Cuvée Awards Gala, March 2, 2012:
A Celebration of Ontario Winemaking
The Cuvée awards gala is a fun event with great food to go with the wine, and if you can't make the Gala, all the wines presented there, including the winners, are available for tasting and purchase throughout the weekend at the participating wineries. It's a bonus that the proceeds raised go to the Niagara Community Foundation to support community groups in Niagara.
However, the really intriguing twist from a wine point of view is that the judges who select the award winners are the winemakers of the participating wineries: peers are judging peers. Because of this format, one of the games I like to play is to speculate (from limited data) about any of the biases that the winemakers as a group might have. It adds a little fun to the tasting!
This year, 64 wineries offered 264 wines for inclusion at Cuvée, and 51 winemakers judged the winners for 9 major awards and 15 individual categories. I've listed the winners, but I'll give some personal highlights here.
I was able to do some serious preliminary tasting before the awards ceremony, and I came across something that really stood out: the 2010 19th Street Chardonnay from 2027 Cellars. This is a gorgeous wine, fermented and aged in Burgundian oak, with the firm acidity and minerality that I expect from top-notch Niagara Chardonnay. Just 75 cases were produced, and it is available directly from the winery — a great value at $30.00. To my pleasure, this won a major award: the best Limited Edition White Wine.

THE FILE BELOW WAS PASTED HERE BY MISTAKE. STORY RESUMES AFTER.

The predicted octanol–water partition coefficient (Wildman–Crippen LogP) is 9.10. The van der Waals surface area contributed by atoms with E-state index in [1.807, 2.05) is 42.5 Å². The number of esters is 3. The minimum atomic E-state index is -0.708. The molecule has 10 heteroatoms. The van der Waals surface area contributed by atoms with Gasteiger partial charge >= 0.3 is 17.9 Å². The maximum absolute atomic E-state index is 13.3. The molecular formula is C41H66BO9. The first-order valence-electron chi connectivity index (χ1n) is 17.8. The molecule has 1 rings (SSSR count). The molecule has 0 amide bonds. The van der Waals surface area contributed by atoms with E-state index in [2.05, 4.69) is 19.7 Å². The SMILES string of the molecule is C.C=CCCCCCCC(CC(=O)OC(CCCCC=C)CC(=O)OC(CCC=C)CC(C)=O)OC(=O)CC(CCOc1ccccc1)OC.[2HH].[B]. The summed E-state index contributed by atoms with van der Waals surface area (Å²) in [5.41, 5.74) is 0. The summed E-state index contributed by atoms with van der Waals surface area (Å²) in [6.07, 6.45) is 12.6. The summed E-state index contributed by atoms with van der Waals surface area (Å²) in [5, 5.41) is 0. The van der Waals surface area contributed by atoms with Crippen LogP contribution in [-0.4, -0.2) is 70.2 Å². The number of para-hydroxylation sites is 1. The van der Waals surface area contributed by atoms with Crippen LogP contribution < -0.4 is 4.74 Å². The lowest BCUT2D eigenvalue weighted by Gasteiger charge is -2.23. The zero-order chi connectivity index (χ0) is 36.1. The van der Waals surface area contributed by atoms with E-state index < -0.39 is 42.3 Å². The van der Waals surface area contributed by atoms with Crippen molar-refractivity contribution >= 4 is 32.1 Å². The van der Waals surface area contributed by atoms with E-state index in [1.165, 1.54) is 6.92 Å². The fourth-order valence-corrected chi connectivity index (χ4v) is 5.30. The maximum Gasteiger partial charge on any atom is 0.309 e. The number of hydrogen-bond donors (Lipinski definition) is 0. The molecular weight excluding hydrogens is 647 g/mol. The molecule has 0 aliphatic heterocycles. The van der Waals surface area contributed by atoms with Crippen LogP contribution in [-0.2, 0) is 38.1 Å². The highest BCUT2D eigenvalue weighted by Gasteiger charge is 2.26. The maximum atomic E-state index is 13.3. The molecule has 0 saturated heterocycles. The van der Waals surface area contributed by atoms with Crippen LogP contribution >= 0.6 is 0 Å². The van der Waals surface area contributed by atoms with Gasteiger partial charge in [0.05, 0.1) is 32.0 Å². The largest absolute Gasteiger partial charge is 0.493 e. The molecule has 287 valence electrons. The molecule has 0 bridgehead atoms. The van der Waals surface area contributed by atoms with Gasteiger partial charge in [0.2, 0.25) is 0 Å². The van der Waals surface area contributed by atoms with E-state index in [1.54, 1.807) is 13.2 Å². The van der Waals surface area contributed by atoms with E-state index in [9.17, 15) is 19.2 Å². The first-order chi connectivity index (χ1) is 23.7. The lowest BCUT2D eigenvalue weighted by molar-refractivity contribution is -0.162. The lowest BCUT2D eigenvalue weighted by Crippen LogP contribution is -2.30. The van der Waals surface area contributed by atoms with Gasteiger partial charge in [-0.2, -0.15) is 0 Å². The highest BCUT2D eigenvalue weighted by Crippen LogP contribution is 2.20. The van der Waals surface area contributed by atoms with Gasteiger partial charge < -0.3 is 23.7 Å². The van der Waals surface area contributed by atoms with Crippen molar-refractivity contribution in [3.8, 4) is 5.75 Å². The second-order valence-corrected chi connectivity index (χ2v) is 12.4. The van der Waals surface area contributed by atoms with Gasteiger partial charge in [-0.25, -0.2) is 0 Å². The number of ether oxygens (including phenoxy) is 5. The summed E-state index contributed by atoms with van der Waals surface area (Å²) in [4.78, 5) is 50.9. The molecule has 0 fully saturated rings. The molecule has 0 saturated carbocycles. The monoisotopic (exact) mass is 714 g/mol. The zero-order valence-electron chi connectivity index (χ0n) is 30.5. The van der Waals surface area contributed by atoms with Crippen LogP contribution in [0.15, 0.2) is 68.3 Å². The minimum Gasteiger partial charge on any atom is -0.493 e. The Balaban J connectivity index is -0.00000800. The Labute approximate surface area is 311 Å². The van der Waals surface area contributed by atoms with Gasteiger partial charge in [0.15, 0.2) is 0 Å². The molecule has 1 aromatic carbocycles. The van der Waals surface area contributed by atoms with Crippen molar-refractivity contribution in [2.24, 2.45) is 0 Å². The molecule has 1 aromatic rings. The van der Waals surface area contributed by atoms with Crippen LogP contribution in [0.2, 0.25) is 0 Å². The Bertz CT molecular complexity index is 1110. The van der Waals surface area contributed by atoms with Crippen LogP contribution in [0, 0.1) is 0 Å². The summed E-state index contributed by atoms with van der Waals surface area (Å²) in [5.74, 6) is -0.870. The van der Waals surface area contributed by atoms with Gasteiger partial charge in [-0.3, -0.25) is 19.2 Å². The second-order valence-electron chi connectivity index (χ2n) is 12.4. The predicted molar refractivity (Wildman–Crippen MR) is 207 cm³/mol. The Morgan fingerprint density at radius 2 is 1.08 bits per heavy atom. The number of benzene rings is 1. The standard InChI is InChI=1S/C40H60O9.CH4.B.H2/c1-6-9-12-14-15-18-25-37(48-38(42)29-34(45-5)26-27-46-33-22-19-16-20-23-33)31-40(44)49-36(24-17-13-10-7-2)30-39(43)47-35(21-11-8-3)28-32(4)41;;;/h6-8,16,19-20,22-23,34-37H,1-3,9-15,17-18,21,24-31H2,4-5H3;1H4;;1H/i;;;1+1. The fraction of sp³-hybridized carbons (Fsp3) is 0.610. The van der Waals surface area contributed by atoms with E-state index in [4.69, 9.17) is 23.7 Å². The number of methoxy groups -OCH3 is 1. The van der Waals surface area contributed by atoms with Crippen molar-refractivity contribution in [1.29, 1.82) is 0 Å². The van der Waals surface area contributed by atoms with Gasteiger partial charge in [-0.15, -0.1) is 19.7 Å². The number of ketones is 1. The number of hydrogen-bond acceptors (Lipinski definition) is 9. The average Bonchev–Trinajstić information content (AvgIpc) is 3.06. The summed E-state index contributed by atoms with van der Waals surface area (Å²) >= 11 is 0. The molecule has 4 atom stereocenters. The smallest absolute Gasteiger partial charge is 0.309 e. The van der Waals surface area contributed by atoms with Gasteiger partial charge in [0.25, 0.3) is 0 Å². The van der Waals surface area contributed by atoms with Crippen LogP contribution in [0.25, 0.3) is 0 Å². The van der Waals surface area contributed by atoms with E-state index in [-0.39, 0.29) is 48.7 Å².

In my report on the Niagara Icewine Festival I had mentioned that the Sue-Ann Staff 2007 Riesling Icewine was my favourite, and was very pleased to see that this was also the winner of a major award: the Limited Edition Dessert Wine. This has noticeable acidity to tame the sweetness, and has true varietal character — it really smells and tastes like Riesling — with aromas of mango, peach and tropical fruit. Just 80 cases were produced, and it is available at the winery only ($50.00 for 375 ml).
The first of my speculations about winemakers' preferences began to percolate as I began to observe that, apart from the Chardonnays, I found noticeable residual sugar in almost all of the white varieties. This isn't a bad thing, per se, but I think it may be a continuing trend. Although I can enjoy wines with some residual sugar (and in numerous cases we are talking about levels of sweetness that many people might not even notice), my personal preference tends to dryer styles. So for example, of the winning Rieslings, I preferred the 3rd place Cave Springs CSV Riesling 2009. This is a play of stony minerality, with aromas of lemon and grapefruit, and more than enough acid to balance the hint of sweetness. The previous vintage sold for $29.95, and it has occasionally been available through Vintages.
The best overall Red Wine award went to Palatine Hills for its Proprietor's Reserve 2007 Merlot, which also received the first place position for Merlot. This wine showed lots of ripe fruit and very evident oak, a big well-made wine very representative of the warm '07 vintage.